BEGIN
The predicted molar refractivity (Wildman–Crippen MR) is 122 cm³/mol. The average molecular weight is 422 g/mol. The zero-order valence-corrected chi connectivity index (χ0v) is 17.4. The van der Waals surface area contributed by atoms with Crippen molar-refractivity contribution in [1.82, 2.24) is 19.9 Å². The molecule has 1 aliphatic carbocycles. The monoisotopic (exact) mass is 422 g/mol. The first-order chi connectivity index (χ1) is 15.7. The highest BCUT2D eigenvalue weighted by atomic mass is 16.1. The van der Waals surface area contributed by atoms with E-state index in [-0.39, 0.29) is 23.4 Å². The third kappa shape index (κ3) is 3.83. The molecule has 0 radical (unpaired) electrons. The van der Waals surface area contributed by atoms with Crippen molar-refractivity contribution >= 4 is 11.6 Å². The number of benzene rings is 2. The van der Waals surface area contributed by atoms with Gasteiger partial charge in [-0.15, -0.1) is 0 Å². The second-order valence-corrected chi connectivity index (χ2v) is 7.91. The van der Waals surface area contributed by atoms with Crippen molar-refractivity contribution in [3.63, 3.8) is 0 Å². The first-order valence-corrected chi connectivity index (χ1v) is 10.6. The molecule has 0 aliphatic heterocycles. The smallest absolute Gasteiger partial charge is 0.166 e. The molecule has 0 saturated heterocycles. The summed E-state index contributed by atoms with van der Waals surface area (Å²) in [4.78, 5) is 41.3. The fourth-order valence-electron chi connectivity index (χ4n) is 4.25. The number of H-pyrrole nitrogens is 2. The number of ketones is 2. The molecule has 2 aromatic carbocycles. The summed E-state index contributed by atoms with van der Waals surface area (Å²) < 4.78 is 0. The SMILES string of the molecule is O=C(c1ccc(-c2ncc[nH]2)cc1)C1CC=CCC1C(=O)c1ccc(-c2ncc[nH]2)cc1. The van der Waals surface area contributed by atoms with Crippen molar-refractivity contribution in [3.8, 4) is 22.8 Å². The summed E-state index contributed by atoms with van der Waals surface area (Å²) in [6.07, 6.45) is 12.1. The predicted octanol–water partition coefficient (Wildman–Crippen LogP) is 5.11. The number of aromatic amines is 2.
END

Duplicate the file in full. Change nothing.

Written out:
The predicted molar refractivity (Wildman–Crippen MR) is 122 cm³/mol. The average molecular weight is 422 g/mol. The zero-order valence-corrected chi connectivity index (χ0v) is 17.4. The van der Waals surface area contributed by atoms with Crippen molar-refractivity contribution in [1.82, 2.24) is 19.9 Å². The molecule has 1 aliphatic carbocycles. The monoisotopic (exact) mass is 422 g/mol. The first-order chi connectivity index (χ1) is 15.7. The highest BCUT2D eigenvalue weighted by atomic mass is 16.1. The van der Waals surface area contributed by atoms with E-state index in [-0.39, 0.29) is 23.4 Å². The third kappa shape index (κ3) is 3.83. The molecule has 0 radical (unpaired) electrons. The van der Waals surface area contributed by atoms with Crippen molar-refractivity contribution >= 4 is 11.6 Å². The number of benzene rings is 2. The van der Waals surface area contributed by atoms with Gasteiger partial charge in [-0.15, -0.1) is 0 Å². The second-order valence-corrected chi connectivity index (χ2v) is 7.91. The van der Waals surface area contributed by atoms with Crippen molar-refractivity contribution in [3.63, 3.8) is 0 Å². The first-order valence-corrected chi connectivity index (χ1v) is 10.6. The molecule has 0 aliphatic heterocycles. The smallest absolute Gasteiger partial charge is 0.166 e. The molecule has 0 saturated heterocycles. The summed E-state index contributed by atoms with van der Waals surface area (Å²) in [4.78, 5) is 41.3. The fourth-order valence-electron chi connectivity index (χ4n) is 4.25. The number of H-pyrrole nitrogens is 2. The number of ketones is 2. The molecule has 2 aromatic carbocycles. The summed E-state index contributed by atoms with van der Waals surface area (Å²) < 4.78 is 0. The SMILES string of the molecule is O=C(c1ccc(-c2ncc[nH]2)cc1)C1CC=CCC1C(=O)c1ccc(-c2ncc[nH]2)cc1. The van der Waals surface area contributed by atoms with Crippen molar-refractivity contribution in [3.8, 4) is 22.8 Å². The summed E-state index contributed by atoms with van der Waals surface area (Å²) in [6.07, 6.45) is 12.1. The predicted octanol–water partition coefficient (Wildman–Crippen LogP) is 5.11. The number of aromatic amines is 2.